"This may not be," said the King. "I will tell you, she has not even been christened, for the dying word of my first wife was against
it. She begged me, for her religion was different from ours. The wishes of the dying must be respected."
"Should you not like to be blessed by the church," said the Witch Queen to Bianca. "To kneel at the golden rail before the marble
altar. To sing to God, to taste the ritual bread and sip the ritual wine."
"She means me to betray my true mother," said Bianca to the King. "When will she cease tormenting me?"
The day she was thirteen, Bianca rose from her bed, and there was a red stain there, like a red, red flower.
"Now you are a woman," said her nurse.
"Yes," said Bianca. And she went to her true mother's jewel box, and out of it she took her mother's crown and set it on her head.
When she walked under the old black trees in the dusk, the crown shone like a star.
The wasting sickness, which had left the land in peace for thirteen years, suddenly began again, and there was no cure.
The Witch Queen sat in a tall chair before a window of pale green and dark white glass, and in her hands she held a Bible bound in rosy silk.
"Majesty," said the huntsman, bowing very low.
He was a man, forty years old, strong and handsome, and wise in the hidden lore of the forests, the occult lore of the earth. He would kill too, for it was his trade, without faltering. The slender fragile deer he could kill, and the moonwinged birds, and the velvet hares with their sad, foreknowing eyes. He pitied them, but pitying, he killed them. Pity could not stop him. It was his trade.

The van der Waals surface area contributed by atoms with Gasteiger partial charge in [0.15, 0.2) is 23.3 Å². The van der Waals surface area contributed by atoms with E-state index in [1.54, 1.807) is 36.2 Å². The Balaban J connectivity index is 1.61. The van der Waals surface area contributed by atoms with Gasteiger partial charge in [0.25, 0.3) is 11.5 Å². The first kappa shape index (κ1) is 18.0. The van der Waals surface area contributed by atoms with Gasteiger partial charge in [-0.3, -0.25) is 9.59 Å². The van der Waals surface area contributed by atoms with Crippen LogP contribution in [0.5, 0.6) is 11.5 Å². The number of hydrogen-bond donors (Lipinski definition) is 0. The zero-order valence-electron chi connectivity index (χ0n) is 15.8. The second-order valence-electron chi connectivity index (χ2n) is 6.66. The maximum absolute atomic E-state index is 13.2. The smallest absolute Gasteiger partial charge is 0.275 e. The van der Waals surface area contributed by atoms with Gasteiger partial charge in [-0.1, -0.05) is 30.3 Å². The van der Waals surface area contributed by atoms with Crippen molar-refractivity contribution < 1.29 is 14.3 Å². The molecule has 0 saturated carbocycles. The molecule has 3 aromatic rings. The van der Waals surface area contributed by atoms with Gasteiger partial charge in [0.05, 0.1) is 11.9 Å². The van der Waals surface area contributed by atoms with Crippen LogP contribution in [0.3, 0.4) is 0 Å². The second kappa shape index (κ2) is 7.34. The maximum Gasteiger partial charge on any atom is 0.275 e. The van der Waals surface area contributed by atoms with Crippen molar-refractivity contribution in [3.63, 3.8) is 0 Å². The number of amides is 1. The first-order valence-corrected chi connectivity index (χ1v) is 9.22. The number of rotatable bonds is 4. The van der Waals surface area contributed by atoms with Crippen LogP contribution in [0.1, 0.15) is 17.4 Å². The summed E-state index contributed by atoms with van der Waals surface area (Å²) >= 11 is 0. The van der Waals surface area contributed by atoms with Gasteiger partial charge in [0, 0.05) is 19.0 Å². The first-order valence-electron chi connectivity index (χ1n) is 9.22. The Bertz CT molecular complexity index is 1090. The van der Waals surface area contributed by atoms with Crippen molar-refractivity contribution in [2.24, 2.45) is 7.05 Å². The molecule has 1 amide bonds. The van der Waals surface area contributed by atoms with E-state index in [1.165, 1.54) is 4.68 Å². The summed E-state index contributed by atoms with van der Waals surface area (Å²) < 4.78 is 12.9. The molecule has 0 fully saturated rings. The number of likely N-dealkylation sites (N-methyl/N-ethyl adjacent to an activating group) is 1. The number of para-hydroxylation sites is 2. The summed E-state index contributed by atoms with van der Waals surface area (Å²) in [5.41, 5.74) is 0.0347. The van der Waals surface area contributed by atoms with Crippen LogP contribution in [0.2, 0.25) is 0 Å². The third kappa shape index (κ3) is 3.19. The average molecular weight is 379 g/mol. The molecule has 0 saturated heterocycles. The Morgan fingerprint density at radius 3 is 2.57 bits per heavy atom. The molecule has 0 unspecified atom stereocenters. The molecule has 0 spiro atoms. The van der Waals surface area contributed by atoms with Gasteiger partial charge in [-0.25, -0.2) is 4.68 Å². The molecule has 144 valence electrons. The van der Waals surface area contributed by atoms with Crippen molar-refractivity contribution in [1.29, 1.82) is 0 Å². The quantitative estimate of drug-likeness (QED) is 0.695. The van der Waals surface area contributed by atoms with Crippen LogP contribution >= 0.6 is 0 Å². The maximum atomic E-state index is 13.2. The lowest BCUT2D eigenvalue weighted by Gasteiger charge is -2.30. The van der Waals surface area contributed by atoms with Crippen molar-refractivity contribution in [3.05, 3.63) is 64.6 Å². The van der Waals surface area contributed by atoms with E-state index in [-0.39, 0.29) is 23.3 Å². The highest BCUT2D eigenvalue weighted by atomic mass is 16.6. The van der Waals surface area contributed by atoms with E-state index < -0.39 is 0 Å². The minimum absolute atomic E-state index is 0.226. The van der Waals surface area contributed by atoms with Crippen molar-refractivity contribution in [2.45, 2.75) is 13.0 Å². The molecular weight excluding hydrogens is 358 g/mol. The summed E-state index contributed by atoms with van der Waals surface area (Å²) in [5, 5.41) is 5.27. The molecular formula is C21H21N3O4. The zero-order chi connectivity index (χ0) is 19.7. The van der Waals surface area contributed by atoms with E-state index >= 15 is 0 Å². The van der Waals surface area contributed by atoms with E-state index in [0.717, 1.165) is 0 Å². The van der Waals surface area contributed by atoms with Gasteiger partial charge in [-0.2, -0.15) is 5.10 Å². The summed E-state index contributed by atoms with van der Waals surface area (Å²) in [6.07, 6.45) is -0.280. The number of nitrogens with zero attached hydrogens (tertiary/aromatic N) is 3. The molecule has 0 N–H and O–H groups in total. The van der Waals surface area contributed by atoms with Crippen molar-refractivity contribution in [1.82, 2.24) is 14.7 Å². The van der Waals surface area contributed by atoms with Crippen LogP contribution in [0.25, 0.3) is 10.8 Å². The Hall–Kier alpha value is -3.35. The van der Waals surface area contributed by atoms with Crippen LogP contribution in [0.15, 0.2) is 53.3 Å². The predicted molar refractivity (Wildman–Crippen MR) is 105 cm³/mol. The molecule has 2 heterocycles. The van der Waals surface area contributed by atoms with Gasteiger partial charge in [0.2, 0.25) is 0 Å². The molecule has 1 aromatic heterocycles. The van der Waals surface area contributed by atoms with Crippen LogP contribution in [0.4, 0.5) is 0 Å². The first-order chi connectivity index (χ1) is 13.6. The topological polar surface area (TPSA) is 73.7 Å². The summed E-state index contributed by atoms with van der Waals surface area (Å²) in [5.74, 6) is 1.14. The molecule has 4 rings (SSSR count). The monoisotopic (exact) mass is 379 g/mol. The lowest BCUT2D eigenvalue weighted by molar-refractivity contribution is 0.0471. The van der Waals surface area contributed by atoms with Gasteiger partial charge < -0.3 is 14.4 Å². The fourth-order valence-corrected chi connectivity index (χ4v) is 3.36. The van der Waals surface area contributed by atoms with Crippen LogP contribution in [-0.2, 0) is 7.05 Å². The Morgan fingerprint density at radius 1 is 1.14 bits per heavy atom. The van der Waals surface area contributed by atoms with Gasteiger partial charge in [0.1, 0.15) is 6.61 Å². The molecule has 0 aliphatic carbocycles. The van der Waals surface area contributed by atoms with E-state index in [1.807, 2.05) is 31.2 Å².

"Look in the garden," said the Witch Queen.
The hunter looked through a dark white pane. The sun had sunk, and a maiden walked under a tree.
"The Princess Bianca," said the huntsman.
"What else?" asked the Witch Queen.
The huntsman crossed himself.
"By Our Lord, Madam, I will not say."
"But you know."
"Who does not?"
"The King does not."
"Or he does."
"Are you a brave man?" asked the Witch Queen.
"In the summer, I have hunted and slain boar. I have slaughtered wolves in winter."
"But are you brave enough?"
"If you command it, Lady," said the huntsman, "I will try my best."
The Witch Queen opened the Bible at a certain place, and out of it she drew a flat silver crucifix, which had been resting against the
words: Thou shalt not be afraid for the terror by night… Nor for the pestilence that walketh in darkness.
The huntsman kissed the crucifix and put it about his neck, beneath his shirt.
"Approach," said the Witch Queen, "and I will instruct you in what to say."
Presently, the huntsman entered the garden, as the stars were burning up in the sky. He strode to where Bianca stood under a
stunted dwarf tree, and he kneeled down.
"Princess," he said. "Pardon me, but I must give you ill tidings."
"Give them then," said the girl, toying with the long stem of a wan, night-growing flower which she had plucked.
"Your stepmother, that accursed, jealous witch, means to have you slain. There is no help for it but you must fly the palace this very night. If you permit, I will guide you to the forest. There are those who will care for you until it may be safe for you to return."
Bianca watched him, but gently, trustingly.
"I will go with you, then," she said.
They went by a secret way out of the garden, through a passage under the ground, through a tangled orchard, by a broken road between great overgrown hedges.
Night was a pulse of deep, flickering blue when they came to the forest. The branches of the forest overlapped and intertwined like
leading in a window, and the sky gleamed dimly through like panes of blue-colored glass.
"I am weary," sighed Bianca. "May I rest a moment?"
"By all means," said the huntsman. "In the clearing there, foxes come to play by night. Look in that direction, and you will see
them."
"How clever you are," said Bianca. "And how handsome."
She sat on the turf, and gazed at the clearing.